The list of falsehoods could go on: Seculars don’t care for Dalits, as if most of society does. “Fanatic regions in our neighbourhood… have become barren lands, devoid of the flowering of any kind of creativity.” Perhaps Vijay should read more novels, watch more television and listen to more music from our fanatic neighbourhood. It might reassure him about their creativity. It will certainly calm his soul more than the asinine and creative pronouncements on history and science that his ilk from the RSS trots out. But a country that is now murdering or threatening rationalists, where power and violence is hollowing out all sense of value, is hardly in a position to lecture about “fanatic neighbourhoods”.
One could go on. But the likes of Vijay have made the atmosphere so suffocating that you know this is a fool’s errand. The issue is no longer facts or morality. There is a strange alchemy that turns even good things into the opposite: Vegetarianism is an excuse for violence, tradition is an excuse to assault freedom, ideas are an excuse to curb debate, disagreement is an excuse for provocation, and facts are an excuse for mendacity. It is as if the nation is acting out the violent convulsions of a deranged being, with no calm light of reason, or compassion, or values to restrain it.
The question of whether these are fringe elements is practically irrelevant. These elements are highly consequential. Such morally odious speech comes from the highest levels of government. The minister of culture, for example, whose praise for A P J Abdul Kalam was accompanied by a congenital suspicion — “despite being a Muslim” — and who described Akhlaq’s death as an “accident”, prefigures the moral blindness that Vijay represents. Saying that these views do not represent the majority is cold metaphysical comfort to those being killed and threatened.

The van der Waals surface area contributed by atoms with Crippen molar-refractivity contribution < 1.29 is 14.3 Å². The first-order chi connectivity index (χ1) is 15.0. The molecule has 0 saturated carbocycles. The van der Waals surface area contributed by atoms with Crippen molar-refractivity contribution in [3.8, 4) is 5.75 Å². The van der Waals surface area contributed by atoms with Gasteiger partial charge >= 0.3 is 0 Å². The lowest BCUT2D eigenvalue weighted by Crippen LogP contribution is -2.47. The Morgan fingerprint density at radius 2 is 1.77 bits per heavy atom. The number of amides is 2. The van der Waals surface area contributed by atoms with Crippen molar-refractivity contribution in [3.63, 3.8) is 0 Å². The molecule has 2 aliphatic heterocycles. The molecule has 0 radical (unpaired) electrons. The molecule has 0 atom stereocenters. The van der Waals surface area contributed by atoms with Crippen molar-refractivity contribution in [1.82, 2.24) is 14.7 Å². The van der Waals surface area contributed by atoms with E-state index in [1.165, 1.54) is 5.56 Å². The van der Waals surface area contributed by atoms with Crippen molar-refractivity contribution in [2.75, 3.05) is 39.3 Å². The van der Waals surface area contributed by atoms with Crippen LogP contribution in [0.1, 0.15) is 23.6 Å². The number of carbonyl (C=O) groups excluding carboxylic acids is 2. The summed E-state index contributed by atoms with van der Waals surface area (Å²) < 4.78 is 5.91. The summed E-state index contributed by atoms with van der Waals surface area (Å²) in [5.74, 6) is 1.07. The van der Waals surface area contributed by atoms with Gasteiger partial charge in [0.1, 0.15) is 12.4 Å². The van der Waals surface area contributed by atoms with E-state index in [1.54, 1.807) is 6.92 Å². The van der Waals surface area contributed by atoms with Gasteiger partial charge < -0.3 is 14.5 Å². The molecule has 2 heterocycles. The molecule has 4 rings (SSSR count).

No one had expected this morally odious part of the BJP — and it is part of the BJP — to vanish easily. But there was the hope that opportunism would tame fanaticism, that the need to take India into the 21st century would have enough momentum to overcome many of these nasty folks. Vijay himself seems to acknowledge this. He seems to think Akhlaq’s killing can derail Prime Minister Narendra Modi’s agenda, as if only an instrumental reason should make us worry about this death. But the truth is that a lot of nasty people within the BJP and the Sangh Parivar are feeling empowered to the point of shamelessness. No one in the party is willing to signal an intolerance of the intolerant.
The blame for this has to fall entirely on Modi. Those who spread this poison enjoy his patronage. This government has set a tone that is threatening, mean-spirited and inimical to freedom. Modi should have no doubt that he bears responsibility for the poison that is being spread by the likes of Culture Minister Mahesh Sharma and Vijay — whether through powerlessness or design is irrelevant. But we can be grateful to Vijay for reminding us that the threat to India’s soul emanates from the centre of power, almost nowhere else. It is for that centre, and Modi in particular, to persuade us otherwise.
The writer is president, Centre for Policy Research, New Delhi, and contributing editor, ‘The Indian Express’
(This article first appeared in the print edition under the headline ‘The party and its poison’)